When it was originally revealed that there would be more Star Wars movies, there was no doubt an outpouring of excitement from fans. But at the same time, some of them surely felt like it wasn’t needed (similar to the emotions fans are feeling right now). And while The Phantom Menace did a great job of opening up the Star Wars universe to a new audience, it does falter in doing so.
The Phantom Menace takes place before the Empire, before the Rebellion, before Han Solo, but not before Yoda (he is 900 years old after all), and shows off a younger Obi-Wan Kenobi, who’s still apprenticed to Qui-Gon Jinn, while also introducing Anakin Skywalker as a young boy.
While the plot shows a lot of potential, it gets to caught up in itself to ever really do anything great. There’s way too much focus on the politics surrounding the Trade Federation blockade on Naboo, and for a movie that tries to appeal to a younger crowd, it spends an unreasonably long time on boring dialogue between pompous politicians.
However, Liam Neeson and Ewan McGregor both give fantastic performances as Qui-Gon and Obi-Wan respectively, and the two really do have some good chemistry. In fact, it’s these two actors that almost entirely ground the movie, as most of the remaining cast is hit-or-miss.
For example, Padme Amidala, who the two Jedi are supposed to protect, isn’t exactly interesting, despite playing such a big role. Some of the secondary characters do fare a little better, specifically Pernilla August, who plays Shmi Skywalker and Ian McDiarmind as Senator Palpatine, but overall, it is very much a mixed bag.
Even Ahmed Best, who plays the infamous Jar-Jar Binks, doesn’t’t do a bad job. While his character is a ‘love-him’ or ‘hate-him’ kind of deal, he is actually rather funny at times. The rest of the time, well, let’s just not go there.
With all that said however, the only actor who really brings the movie down is Jake Lloyd, who plays a young, nine-year old Anakin. Lloyd just can’t seem to handle the complexity of Anakin’s character or the pressure of starring in big-budget film. His lines are delivered flatly and without emotion, and outside of the oddly exciting pod-racing scene (which he ironically doesn’t speak during), he really doesn’t have any good scenes.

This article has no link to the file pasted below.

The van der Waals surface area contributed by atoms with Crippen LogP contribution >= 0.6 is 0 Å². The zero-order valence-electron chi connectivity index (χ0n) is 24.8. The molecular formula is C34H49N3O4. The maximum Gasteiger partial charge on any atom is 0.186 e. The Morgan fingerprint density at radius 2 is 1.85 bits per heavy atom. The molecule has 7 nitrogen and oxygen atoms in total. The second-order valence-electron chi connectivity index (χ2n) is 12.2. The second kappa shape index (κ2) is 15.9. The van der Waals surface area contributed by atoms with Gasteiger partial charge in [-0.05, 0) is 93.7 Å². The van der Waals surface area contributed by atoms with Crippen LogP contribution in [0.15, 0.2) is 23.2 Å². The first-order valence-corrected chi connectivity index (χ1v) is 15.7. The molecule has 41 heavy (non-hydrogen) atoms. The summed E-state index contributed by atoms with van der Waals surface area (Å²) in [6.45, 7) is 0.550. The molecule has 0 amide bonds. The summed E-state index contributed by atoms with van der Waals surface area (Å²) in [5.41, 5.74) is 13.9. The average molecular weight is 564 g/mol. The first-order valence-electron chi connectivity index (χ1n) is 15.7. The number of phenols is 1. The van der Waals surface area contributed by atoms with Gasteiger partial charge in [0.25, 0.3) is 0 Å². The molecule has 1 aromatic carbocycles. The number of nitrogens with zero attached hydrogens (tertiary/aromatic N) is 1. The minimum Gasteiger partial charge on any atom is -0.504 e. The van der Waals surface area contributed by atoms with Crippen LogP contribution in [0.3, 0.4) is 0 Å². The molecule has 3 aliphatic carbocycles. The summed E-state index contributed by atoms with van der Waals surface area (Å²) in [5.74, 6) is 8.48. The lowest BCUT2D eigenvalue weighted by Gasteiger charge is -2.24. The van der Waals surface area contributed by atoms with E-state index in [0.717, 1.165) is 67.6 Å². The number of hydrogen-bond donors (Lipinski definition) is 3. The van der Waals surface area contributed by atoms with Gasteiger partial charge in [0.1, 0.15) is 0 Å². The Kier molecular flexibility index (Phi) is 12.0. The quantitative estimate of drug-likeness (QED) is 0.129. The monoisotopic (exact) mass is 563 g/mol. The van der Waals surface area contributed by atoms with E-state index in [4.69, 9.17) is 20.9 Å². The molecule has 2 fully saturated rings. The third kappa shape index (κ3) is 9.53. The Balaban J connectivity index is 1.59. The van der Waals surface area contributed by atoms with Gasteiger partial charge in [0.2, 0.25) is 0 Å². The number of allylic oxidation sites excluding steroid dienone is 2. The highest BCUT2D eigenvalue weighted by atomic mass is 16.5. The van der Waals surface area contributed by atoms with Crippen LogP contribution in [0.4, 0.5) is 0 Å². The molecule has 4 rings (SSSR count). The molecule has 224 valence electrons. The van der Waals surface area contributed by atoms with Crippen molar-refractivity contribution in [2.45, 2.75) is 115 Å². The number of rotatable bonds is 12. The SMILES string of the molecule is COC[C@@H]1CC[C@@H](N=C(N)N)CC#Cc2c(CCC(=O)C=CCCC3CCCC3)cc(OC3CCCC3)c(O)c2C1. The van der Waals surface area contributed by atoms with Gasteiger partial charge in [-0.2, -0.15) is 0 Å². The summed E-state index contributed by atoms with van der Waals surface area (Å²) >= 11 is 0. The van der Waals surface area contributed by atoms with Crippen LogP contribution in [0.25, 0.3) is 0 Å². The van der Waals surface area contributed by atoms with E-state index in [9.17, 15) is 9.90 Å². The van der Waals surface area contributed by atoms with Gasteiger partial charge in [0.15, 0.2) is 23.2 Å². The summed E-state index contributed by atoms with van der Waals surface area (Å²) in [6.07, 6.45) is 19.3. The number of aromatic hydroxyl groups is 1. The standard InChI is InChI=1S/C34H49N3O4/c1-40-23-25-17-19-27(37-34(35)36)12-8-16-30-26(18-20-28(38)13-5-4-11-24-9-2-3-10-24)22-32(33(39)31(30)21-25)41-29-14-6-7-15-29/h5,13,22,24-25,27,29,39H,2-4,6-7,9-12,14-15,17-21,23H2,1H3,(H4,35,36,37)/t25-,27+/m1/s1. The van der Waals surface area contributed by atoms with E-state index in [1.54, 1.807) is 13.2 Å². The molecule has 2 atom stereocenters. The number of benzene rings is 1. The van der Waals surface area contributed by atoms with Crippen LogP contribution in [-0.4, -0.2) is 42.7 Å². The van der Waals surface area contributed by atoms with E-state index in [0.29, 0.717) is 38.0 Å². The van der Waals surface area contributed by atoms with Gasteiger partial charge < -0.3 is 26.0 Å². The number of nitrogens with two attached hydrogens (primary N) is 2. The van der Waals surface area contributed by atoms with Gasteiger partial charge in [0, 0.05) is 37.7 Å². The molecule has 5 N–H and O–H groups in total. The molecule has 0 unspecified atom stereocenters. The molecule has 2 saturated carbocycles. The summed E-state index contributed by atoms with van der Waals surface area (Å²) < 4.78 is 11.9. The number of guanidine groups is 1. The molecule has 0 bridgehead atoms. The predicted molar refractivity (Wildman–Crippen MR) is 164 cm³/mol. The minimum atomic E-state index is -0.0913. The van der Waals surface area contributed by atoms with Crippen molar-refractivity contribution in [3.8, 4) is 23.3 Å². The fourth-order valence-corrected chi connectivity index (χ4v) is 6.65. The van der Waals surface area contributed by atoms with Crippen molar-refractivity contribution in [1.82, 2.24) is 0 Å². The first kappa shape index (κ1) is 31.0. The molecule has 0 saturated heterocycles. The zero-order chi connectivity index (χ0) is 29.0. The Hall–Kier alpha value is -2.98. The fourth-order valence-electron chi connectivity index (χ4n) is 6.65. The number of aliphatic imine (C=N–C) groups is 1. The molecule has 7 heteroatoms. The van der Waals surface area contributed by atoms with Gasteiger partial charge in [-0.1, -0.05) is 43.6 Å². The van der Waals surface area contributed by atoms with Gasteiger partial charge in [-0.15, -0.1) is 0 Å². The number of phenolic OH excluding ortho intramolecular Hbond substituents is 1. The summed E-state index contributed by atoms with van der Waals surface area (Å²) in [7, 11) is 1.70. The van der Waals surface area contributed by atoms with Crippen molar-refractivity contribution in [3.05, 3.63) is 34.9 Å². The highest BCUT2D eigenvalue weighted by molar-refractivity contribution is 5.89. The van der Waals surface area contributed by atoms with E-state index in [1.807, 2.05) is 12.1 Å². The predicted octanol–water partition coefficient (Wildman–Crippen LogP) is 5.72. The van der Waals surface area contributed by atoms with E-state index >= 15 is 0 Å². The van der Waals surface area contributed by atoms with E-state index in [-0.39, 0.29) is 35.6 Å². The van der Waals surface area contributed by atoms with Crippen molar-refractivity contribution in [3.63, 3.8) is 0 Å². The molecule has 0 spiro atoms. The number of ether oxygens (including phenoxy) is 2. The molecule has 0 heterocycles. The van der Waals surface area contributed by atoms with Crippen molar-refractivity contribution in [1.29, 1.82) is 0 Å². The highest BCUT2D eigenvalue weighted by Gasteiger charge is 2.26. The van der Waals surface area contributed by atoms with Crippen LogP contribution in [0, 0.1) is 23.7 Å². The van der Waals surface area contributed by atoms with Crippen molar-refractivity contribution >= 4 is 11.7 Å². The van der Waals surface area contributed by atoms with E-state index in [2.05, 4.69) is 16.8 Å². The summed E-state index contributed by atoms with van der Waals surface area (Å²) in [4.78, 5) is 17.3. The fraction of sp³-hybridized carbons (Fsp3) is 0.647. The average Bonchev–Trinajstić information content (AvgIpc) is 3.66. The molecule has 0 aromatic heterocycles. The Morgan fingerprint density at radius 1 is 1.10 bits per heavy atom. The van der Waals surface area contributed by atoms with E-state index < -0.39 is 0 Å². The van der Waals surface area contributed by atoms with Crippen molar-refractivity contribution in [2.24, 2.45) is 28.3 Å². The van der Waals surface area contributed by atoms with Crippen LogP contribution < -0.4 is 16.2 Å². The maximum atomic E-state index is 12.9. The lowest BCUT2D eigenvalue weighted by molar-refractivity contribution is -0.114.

And for a movie to fill in the backstory of a character as important as Anakin Skywalker/Darth Vader, I’m shocked that the producers, or George Lucas, didn’t spent the extra time needed to find a more capable actor.
With all that said, The Phantom Menace is not a bad movie. In fact, it’s actually a pretty good one. Yes, it does fall victim to a somewhat weak script and a mixed bag of quality acting, but yet, there’s something oddly wonderful about seeing Star Wars done with newer technologies and some new, fresh faces.
I expect the purpose behind George Lucas deciding to revisit his most famous franchise rests behind money (of course) and bringing a beloved movie series to a younger audience (which, of course, yields more money). And in this case, The Phantom Menace is a success.
Lucas successfully recaptures the sense of wonder that’s so commonly associated with Star Wars, and there are at least a dozen gorgeous scenarios and set pieces that will delight fans of all ages and opinions.
One thing that I know all kinds of fans will appreciate, however, more than the special effects or action, are the Jedi. Original Trilogy fans only ever got to see a handful of them, but The Phantom Menace showcases these mighty warriors in their prime. And the results are brilliant.
Obi-Wan and Qui-Gon alone, who are actually the only Jedi we get to see in action, capably carrying the entire film on their shoulders, and their fight scenes, which actually have complex choreography, more than make up for the areas the film falters in. You’ve never seen a lightsaber do the things it does in this movie, and, in a way, it reignites the wonder and excitement that was started so many years ago.
So while the film stumbles in its middle, when it nears its climax, everything gets drastically better. It does use the same three-climactic-battles-at-the-same-time formula started in Return of the Jedi, it’s actually done better here, giving equal focus and importance to each of the three battles going on.
However, where the film really shines is in the final showdown between Obi-Wan and Qui-Gon versus the mysterious Darth Maul. Indeed, this is a scene that, even now, still stands as one of the best lightsaber duels in the franchise, as it is not only amazing to look at thanks to the insane acrobatics and choreography, but also emotionally investing as we know the fate of only one of the above three.
It’s brilliant through and through, and although Darth Maul is given little to no personality or character, he is still a mystifying character that just eats up every scene he’s in. And the fact that he wields a double-bladed lightsaber, a first for the series, is reason enough for his fame.
Overall, The Phantom Menace is a good movie that perhaps falls victim to either George Lucas’ underdeveloped script or the acting abilities (or lack thereof) of some of its cast. It’s not a great movie, but it’s also not a bad movie.
It does a lot of things right, most important being introducing Star Wars to an entirely new generation, and if you don’t let its flaws take over the experience, there’s a lot of fun to be had with this movie.